So every-1 is talking about enterprise service bus architectures (basically pub/subscribe) and how that is a more cost effective and easier approach to EAI than the traditional hub/spoke model. Well first off, the notion of an ESB was first banded around by Sonic Software (of SonicMQ fame), and then legitimised by Gartner and more recently by IBM. Sonic have a product called Sonic ESB that they believe differentiates them from the traditional EAI vendors.
Their definition of an ESB as i could understand it is that it must have the following characteristics:-
- must be a 1st generation product (i.e. built after 2000)
- it must be built from the ground-up using XML, XSD, XSLT standards.
- MOM(asynch, pub/sub, store & forward) / Transformation / Content based routing.
- Highly connected (e.g. Web Services / J2EE)
- Monitoring (Helath and Activity Tracking)
- Distributed deployment.
- Single point of management / control.
- Location / Technology transparency.
- Fault Avoidance (ease-of-use) / Fault Tolerance (intelligent routing) / Redundancy.
In simple terms here is how ive differentiated ESB and EAI.
ESB - Simple intelligent routing, distributed peer-based architecture.
EAI - MOM, explicit routing, central hub, service broker.
On the face of things it looks like BizTalk 2004 has a lot of these features, but im not yet sure that BizTalk has a fully distributed deployment architecture that provides location transparency and a single point of management, i may be wrong - ( im just writing my current thoughts!), but i think the issue may related to how you can distribute BizTalk servers across an enterprise with multiple data-centers (over a WAN).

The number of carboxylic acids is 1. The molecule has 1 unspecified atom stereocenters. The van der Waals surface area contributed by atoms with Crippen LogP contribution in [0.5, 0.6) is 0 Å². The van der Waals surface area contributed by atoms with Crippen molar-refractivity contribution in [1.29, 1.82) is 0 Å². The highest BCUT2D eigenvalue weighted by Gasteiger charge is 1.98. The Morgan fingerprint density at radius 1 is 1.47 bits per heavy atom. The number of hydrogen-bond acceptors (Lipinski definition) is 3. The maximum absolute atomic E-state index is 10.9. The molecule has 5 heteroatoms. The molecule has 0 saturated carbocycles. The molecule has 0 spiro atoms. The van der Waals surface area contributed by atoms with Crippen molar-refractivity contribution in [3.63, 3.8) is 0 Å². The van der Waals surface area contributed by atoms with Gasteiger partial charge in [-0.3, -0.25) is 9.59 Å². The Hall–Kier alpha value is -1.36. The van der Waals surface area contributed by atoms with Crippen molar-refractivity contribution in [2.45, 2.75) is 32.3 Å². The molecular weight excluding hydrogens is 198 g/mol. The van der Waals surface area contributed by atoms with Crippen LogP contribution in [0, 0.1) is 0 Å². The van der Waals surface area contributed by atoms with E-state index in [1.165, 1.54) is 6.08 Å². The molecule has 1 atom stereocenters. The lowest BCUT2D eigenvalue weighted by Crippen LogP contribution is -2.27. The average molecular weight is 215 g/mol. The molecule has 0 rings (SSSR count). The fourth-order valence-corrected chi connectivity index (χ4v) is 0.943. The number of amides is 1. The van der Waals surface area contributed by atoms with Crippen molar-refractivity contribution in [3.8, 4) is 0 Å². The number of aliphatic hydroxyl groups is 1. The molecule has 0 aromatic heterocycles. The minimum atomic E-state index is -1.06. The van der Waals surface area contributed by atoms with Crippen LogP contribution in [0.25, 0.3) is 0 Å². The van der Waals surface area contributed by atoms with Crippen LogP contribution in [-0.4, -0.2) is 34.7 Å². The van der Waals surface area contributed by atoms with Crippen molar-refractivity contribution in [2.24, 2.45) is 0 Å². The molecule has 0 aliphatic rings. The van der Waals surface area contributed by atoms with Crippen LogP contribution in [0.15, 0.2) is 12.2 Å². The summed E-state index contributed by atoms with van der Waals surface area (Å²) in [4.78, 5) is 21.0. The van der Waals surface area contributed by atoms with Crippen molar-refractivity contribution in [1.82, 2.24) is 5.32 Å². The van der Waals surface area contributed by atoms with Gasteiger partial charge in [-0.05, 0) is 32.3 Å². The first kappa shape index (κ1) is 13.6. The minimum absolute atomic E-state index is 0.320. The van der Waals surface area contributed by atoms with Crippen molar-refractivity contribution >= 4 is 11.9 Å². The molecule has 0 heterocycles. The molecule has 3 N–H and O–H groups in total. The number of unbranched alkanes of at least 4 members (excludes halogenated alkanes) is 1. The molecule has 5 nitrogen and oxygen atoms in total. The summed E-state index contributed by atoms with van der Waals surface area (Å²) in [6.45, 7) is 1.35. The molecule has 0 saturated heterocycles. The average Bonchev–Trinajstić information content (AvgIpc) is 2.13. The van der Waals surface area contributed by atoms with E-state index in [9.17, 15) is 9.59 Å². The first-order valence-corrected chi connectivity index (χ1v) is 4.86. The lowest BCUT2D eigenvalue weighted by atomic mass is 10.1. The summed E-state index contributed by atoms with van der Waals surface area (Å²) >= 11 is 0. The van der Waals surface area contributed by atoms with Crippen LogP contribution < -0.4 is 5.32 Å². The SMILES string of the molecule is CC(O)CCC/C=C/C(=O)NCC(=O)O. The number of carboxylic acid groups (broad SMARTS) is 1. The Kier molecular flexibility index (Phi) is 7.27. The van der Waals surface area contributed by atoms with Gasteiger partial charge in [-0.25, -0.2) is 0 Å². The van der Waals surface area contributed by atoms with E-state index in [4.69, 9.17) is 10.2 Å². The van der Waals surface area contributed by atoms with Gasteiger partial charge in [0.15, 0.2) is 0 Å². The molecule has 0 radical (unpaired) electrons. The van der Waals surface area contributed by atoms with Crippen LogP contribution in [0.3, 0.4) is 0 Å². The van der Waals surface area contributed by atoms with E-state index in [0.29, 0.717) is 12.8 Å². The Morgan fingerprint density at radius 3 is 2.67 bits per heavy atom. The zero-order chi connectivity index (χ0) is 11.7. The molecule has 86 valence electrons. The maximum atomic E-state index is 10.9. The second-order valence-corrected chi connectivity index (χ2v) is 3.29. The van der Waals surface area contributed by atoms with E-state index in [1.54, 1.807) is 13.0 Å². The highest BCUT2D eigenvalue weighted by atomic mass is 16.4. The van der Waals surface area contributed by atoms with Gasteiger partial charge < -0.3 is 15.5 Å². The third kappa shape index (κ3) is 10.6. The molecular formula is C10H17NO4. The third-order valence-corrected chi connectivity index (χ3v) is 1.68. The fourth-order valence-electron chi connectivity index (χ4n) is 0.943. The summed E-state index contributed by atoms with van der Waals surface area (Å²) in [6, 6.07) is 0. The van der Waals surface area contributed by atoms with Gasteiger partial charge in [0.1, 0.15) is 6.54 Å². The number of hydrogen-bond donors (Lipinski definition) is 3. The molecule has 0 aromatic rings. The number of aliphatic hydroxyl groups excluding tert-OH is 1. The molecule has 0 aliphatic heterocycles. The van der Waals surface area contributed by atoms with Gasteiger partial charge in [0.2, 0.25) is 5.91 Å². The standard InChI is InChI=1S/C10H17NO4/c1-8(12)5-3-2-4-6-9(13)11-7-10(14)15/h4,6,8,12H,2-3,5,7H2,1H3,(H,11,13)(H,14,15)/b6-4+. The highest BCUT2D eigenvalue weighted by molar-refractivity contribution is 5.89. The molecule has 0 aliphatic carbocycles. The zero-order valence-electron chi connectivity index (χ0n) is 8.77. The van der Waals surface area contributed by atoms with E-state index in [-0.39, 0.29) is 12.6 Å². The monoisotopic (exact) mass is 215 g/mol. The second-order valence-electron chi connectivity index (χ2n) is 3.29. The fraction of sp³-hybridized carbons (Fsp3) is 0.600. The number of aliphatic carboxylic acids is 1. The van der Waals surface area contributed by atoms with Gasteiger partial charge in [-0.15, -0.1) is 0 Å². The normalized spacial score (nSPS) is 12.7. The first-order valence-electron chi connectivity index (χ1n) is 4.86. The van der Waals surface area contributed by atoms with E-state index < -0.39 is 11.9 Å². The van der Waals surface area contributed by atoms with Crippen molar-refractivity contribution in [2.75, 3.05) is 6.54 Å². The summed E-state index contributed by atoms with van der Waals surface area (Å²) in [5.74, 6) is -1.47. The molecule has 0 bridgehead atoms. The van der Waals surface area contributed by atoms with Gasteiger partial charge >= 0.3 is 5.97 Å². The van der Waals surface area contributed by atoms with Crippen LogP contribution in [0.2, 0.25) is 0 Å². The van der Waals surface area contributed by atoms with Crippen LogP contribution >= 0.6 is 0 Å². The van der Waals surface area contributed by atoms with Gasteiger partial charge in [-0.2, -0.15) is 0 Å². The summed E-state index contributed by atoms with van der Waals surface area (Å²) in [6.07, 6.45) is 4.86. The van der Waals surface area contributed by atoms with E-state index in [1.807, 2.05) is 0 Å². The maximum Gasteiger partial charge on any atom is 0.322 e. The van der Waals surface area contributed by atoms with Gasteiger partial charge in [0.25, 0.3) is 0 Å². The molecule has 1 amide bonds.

BizTalk 2004 has the concept of a BizTalk group (a domain or federated group in other words), which is effectively the scope for Administration, Routing, Message Tracking and all other services. All related BizTalk receive and processing servers are part of this scope. All servers within a particulary BizTalk group use the same MessageBox. This is an important point, since how and where you deploy your servers are impacted on the fact of the single MessageBox design.
Lets think about this, once a message is received (through the Receive Port and Receive Pipeline) it ends up in the MessageBox (where any meta-data like promoted properties of the schema are stored). Any interested parties ( whether its a map, rules engine, an orchestration or even a send port/pipeline) can subscribe to that message.
The MessageBox relies completely on SQL sever for its persistence, and since BizTalk does have a scale-out story by having multiple MessageBoxes (you still need to have a master MessageBox database - i am planning to test this.) you may be able to deploy those MessageBoxes in a distributed manner, although im not sure that is its primary design. I assume that it was designed to improve the scalability of the primary Master MessageBox. In any case there are better ways of improving the scalability, namely scale-up SQL Server (more on this later).
So BizTalk allows you to have multiple MessagesBoxes, you may be able to distribute these across the enterprise (although this may not be its primary design, and may introduce considerable latency issues), but assuming it does, it means that all the distributed BizTalk receive/processing servers can be part of a single BizTalk Group, and if that is the case you get the complete benefits of location transparency, and a single point of management.